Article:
Academic journal article The Southern Literary Journal

Saving Southern History in Caroline Gordon's Penhally

Academic journal article The Southern Literary Journal

Saving Southern History in Caroline Gordon's Penhally

Article excerpt

In the half-century following the Civil War, affluent white southern women realized that they had a view of gender conventions which no longer merged seamlessly with that of white southern men. As Anne Goodwyn Jones notes, this meant that, "[c]aught between white supremacy and female inferiority," for the first time their "loyalties to [their] race might well conflict with [their] loyalties to [their] sex" (24). Postbellum upper-middle and upper-class white southern women gradually became aware, on an unprecedented scale, not only of their "identity as female" in terms closer to those employed by bourgeois "New Women" of the North, but also that they "confronted a cultural image of themselves that served someone else's needs" (Jones 25) rather than their own. And the spirit of innovation and challenge to old mores particular to the early twentieth century helped clear the path for many women to explore that feminine image in more critical terms than they had ever been able to do before. Peggy Whitman Prenshaw argues that a significant element of the historical consciousness which helps characterize the writers of the Southern Renaissance is the "effort to understand and come to terms with the dominating image of the lady" (74). For upper-middle and upper-class white southern women writers in particular, the image of the southern lady was an entity which had to be examined in order for each of them to be able to situate herself as a "person in history, ... who has been shaped by images and myths she only partly apprehends and controls, and, at last, who in her turn will be ... a shaper of myths to come" (Prenshaw 83). Like their male contemporaries, many white southern women writers sought both a personal and a cultural identity in the stuff of southern history, and although some of them fundamentally were in sympathy with Agrarian assumptions, many times they perceived the Civil War, the loss of the Old Order, and the fallout of southern defeat somewhat differently in both cultural and personal terms. The material history they examined, the imaginative perspective from which they viewed it, and the literary and cultural conclusions they drew often differed radically from what has come to be perceived as the quintessential Southern Renaissance confrontation between old and new.

At the core of this difference in approach lay a fundamental breach between how white men and women perceived the downfall of that culture in the first place: male writers and critics often have tended to see the advent of the southern tragedy in a single, abrupt moment of apocalypse that changed their region forever and produced an inertia that made them backward-looking and loyally adherent to the old ways. In contrast, women writers more often have perceived southern history as an unfocused, unproductive clinging to a social order continually crumbling away, which prevented anyone from prospering--intellectually, spiritually, and often materially. For many white southern women writers, the conflict between old and new has been double-edged. The Civil War set in motion a drawn out, often uncomfortable process of remaking personal as well as regional identity, which demanded setting aside the old assumptions and treading on unfamiliar territory; but in addition-what might be the real crux of the tragedy for white women--this meant a continual fight against masculine cultural nostalgia if women and, ultimately, the South were to forge a viable new sense of self. While affluent white women, too, regretted the loss of their familiar ways of life, finally they could afford to be more forward-looking and optimistic about putting aside the vestiges of the old order than could the men, who felt themselves to have had much more at stake in the plantation system and hence much more to lose with its final demise.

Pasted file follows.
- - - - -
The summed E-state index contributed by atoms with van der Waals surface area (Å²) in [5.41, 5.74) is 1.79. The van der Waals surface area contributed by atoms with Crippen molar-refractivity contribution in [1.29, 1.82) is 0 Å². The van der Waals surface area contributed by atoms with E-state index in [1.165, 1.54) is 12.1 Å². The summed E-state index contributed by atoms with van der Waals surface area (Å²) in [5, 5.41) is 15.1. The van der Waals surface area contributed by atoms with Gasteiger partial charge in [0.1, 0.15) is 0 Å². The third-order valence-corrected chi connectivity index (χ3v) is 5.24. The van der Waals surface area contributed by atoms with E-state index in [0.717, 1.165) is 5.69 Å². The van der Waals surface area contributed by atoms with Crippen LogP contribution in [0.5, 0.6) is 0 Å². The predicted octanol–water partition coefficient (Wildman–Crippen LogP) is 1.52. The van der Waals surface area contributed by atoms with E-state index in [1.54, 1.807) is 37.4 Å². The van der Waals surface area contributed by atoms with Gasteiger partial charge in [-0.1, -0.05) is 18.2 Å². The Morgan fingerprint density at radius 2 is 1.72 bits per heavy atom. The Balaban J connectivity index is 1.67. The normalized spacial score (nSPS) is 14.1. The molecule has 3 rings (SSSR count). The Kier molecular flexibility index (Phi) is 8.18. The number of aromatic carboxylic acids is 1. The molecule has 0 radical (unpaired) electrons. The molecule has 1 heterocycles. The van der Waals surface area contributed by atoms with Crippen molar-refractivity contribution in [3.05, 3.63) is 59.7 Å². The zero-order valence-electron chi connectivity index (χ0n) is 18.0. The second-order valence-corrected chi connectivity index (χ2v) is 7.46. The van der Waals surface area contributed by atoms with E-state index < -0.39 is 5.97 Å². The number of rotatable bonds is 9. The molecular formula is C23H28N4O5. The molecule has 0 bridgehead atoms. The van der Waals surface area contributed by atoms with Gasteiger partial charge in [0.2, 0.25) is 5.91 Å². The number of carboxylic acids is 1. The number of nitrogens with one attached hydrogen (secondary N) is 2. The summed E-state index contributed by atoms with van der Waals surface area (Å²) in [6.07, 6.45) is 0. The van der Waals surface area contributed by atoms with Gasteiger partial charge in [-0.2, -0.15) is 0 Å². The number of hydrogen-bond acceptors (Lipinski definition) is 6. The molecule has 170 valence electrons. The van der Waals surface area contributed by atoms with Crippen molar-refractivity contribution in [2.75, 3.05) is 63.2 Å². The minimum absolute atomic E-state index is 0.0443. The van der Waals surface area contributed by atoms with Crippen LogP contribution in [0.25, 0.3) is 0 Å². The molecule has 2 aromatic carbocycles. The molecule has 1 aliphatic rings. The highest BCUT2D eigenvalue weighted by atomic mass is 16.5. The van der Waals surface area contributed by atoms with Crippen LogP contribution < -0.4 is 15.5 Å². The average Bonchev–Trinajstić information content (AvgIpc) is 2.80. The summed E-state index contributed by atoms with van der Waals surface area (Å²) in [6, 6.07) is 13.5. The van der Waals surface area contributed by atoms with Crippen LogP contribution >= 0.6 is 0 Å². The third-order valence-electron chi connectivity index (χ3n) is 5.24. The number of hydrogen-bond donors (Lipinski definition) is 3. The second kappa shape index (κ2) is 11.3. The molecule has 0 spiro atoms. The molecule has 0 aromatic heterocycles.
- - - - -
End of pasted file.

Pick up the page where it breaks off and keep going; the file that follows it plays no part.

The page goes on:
Caroline Gordon embraced the opportunity offered by modernism to grapple with remaking white southern feminine identity in the context of values and beliefs inherited from the Old South, along the way confronting the blockade to that effort thrown up by intense masculine nostalgia for the Old Order. …

Search by... Author
Show... All Results Primary Sources Peer-reviewed

Oops!

An unknown error has occurred. Please click the button below to reload the page. If the problem persists, please try again in a little while.